Socially Isolated One thing that can easily be overlooked is the social effect raising an autistic child can have on Moms. There may be a degree of embarrassment about how their child behaves, or a very real and constant fear of their child melting down in public. There’s always the option of having a night out without the kids, but who will watch them? It is often hard and takes a lot of effort to find someone with whom Mom feels comfortable leaving their autistic child. And even if Mom does have someone they trust, it sometimes feels nearly impossible to be away from autistic children and not feel constant worry about how they are doing, what will happen to them while Mom is gone, and what repercussions there will be when Mom returns home. An additional social concern is that having a conversation that doesn’t reveal your emotional fragility can be difficult. In many cases, Mom just gets to the point where she avoids going out socially altogether. No matter how hard she tries, her social life is definitely not what it used to be. 

Relationally Depleted The final area I’ll consider here is how raising autistic children can affect Moms relationally, especially when it comes to their other children and their spouse. Oftentimes Mom’s energy and patience is used up taking care of the autistic child, so they’re left with little to give to other children and their spouse. It can be difficult for the other children to get quality time with Mom, let alone any time at all. It’s common for siblings of autistic children to have feelings of fear, embarrassment, and resentment, and it can be difficult for mom to help her other children when she is so exhausted from helping her autistic child. Spouses often come in last as far as attention is concerned, and although they are a co-parent helping with the autistic child, there is little left to focus on the marriage relationship, which can leave a strain on the marriage from neglect and stress. On top of everything else Mom is dealing with, the added pressure of knowing she isn’t showing up for her other children and her spouse as she’d like to adds to her stress.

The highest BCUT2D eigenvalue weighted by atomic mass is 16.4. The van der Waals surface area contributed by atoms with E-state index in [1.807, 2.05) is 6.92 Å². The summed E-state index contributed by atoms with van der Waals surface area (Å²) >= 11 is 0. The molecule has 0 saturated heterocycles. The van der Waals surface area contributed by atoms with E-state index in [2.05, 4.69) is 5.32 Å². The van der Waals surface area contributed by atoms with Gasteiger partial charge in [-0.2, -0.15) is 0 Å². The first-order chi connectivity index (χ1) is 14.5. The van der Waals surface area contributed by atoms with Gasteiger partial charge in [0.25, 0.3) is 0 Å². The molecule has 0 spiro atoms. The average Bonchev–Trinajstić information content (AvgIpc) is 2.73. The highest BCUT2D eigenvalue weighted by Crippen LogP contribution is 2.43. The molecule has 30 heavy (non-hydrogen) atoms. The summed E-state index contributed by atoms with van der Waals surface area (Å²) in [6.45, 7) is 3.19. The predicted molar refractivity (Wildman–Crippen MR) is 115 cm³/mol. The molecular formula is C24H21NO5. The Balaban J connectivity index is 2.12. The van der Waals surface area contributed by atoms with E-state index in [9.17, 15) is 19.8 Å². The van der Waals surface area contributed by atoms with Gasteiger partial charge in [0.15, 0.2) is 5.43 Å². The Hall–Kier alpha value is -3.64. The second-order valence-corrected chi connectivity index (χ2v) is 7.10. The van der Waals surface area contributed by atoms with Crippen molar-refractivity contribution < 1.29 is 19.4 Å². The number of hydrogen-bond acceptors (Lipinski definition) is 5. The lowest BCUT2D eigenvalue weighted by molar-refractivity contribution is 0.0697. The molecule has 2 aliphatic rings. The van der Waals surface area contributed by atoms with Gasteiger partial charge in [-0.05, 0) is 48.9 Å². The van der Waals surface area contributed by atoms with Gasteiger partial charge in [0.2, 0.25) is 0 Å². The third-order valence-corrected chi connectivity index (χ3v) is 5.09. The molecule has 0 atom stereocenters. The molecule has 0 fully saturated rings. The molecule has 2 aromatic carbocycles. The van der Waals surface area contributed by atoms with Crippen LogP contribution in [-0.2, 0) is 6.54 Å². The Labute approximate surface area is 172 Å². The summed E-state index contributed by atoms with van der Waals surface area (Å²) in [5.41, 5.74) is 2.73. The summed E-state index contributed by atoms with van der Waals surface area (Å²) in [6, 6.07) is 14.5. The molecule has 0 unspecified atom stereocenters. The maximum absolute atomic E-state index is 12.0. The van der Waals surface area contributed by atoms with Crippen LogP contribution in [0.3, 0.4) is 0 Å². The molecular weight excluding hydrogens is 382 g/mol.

An autism diagnosis affects the whole family, and unsurprisingly, it’s usually in a negative way. You’ve likely heard the maxim “If Momma ain’t happy ain’t nobody happy.” This has been true in my own life and the lives of many other families I know who have autistic children. However, we have only so much to give before we’re empty ourselves. It’s essential to refill ourselves so we don’t continue on feeling completely burned out and hopeless. To help our families, we need to help ourselves. 

Espero Retreat is focused on giving Moms of autistic children the renewal they need and reminding them that there is hope for a bright tomorrow. When Moms feel hopeful, they can refocus their energy on love and hope for their families. This strengthening of families with autism (yes, families!) will give hope to many who currently feel hopeless.

Learn how you can support these families by helping Moms of autistic children get the respite and renewal they so desperately need. 


  1. Relia S, Ekambaram V. Pharmacological approach to sleep disturbances in autism spectrum disorders with psychiatric comorbidities: a literature review. Med Sci (Basel). 2018;6(4). doi:10.3390/medsci6040095
  2. Carmassi C, Palagini L, Caruso D, et al. Systematic review of sleep disturbances and circadian sleep desynchronization in autism spectrum disorder: toward an integrative model of a self-reinforcing loop. Front Psychiatry. 2019;10:366. doi:10.3389/fpsyt.2019.00366
  3. Parenting a Child with Autism | Psychology Today